Besides founding the first Western hospital and the first medical school for Hong Kong, Manson also founded the Hong Kong Medical Society in 1886 which later had its regular meetings conducted in Alice Memorial Hospital. In Manson's presidential address to the Society, he indicated the lack of education and research on tropical medicine which rendered doctors unable to differentiate malaria from typhoid fever. Due to such gaps in training, there was often wastage of quinine for non-malarial fever. His philosophy towards the judicious use of antimicrobials is even more important in the present era of rising antimicrobial resistance. Though newly recognized clinical entities such as tropical (fatty) liver could be easily be treated by heavy exercise and dietary (food and alcoholic beverages) discretion, there was no portal of sharing on such important knowledge between doctors till the founding of this medical society.

Despite his heavy engagement in medical education, he did not withdraw from his medical practice. Soon after the inauguration of the Hong Kong College of Medicine for Chinese, he was summoned by Mr Hung-Chang Li, the prime minister of the Ching Dynasty of China who was suspected to have a tongue cancer, to Tientsin in November 1887. Manson was prostrated by a prolonged bout of gout and had to be carried on board by others. Manson found that Mr Li had a sublingual abscess which was incised and drained. Mr Li was deeply impressed by the knowledge and skill of Manson. Later, Mr Li became the patron of the Hong Kong College of Medicine for Chinese from 1889 till his death in 1901. The college was subsequently incorporated into the HKU which was established in 1911.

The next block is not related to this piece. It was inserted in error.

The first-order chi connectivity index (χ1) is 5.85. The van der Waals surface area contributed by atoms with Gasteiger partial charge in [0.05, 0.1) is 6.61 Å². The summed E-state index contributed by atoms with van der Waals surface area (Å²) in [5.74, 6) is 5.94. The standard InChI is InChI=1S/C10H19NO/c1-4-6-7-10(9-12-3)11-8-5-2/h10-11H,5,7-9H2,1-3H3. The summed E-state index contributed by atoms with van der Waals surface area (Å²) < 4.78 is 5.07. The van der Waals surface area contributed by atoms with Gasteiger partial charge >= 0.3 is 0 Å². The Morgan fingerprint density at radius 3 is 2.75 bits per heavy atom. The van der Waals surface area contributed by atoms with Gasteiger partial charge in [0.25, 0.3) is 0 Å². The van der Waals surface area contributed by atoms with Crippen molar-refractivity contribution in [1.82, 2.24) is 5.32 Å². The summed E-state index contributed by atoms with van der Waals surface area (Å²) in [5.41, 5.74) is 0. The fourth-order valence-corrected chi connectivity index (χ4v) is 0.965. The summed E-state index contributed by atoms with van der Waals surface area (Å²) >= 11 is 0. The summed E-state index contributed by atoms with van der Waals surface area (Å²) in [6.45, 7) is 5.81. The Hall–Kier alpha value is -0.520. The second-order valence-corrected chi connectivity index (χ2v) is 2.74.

Infectious disease research blossoming at the HKU

With the firm foundation laid down by Manson, the following decades saw a slow but sustained development of research in infectious diseases at the HKU. In 1920, HKU established the chair of pathology for Dr Chung-Yik Wang who published extensively on infectious diseases including tuberculosis and syphilis.14,15 The first post-second world war chair Professor in pathology (1948) was Dr Pao-Chang Hou who described the relationship between primary cholangiocarcinoma of the liver and Clonorchis sinensis infection.16 In the inaugural speech of the chair Professor of pathology in 1968, Dr James Gibson emphasized that the fatality of infectious disease is higher than the fatalities due to injuries in wars. He proposed the establishment of the Department of Microbiology which is dedicated to the teaching and research of microbiology. In 1976, Dr Chi-To Huang became the founding chair of microbiology who firstly discovered that Pseudomonas pseudomallei (now renamed Burkholderia pseudomallei) was the cause of a major outbreak amongst the dolphins of Ocean Park in Hong Kong.17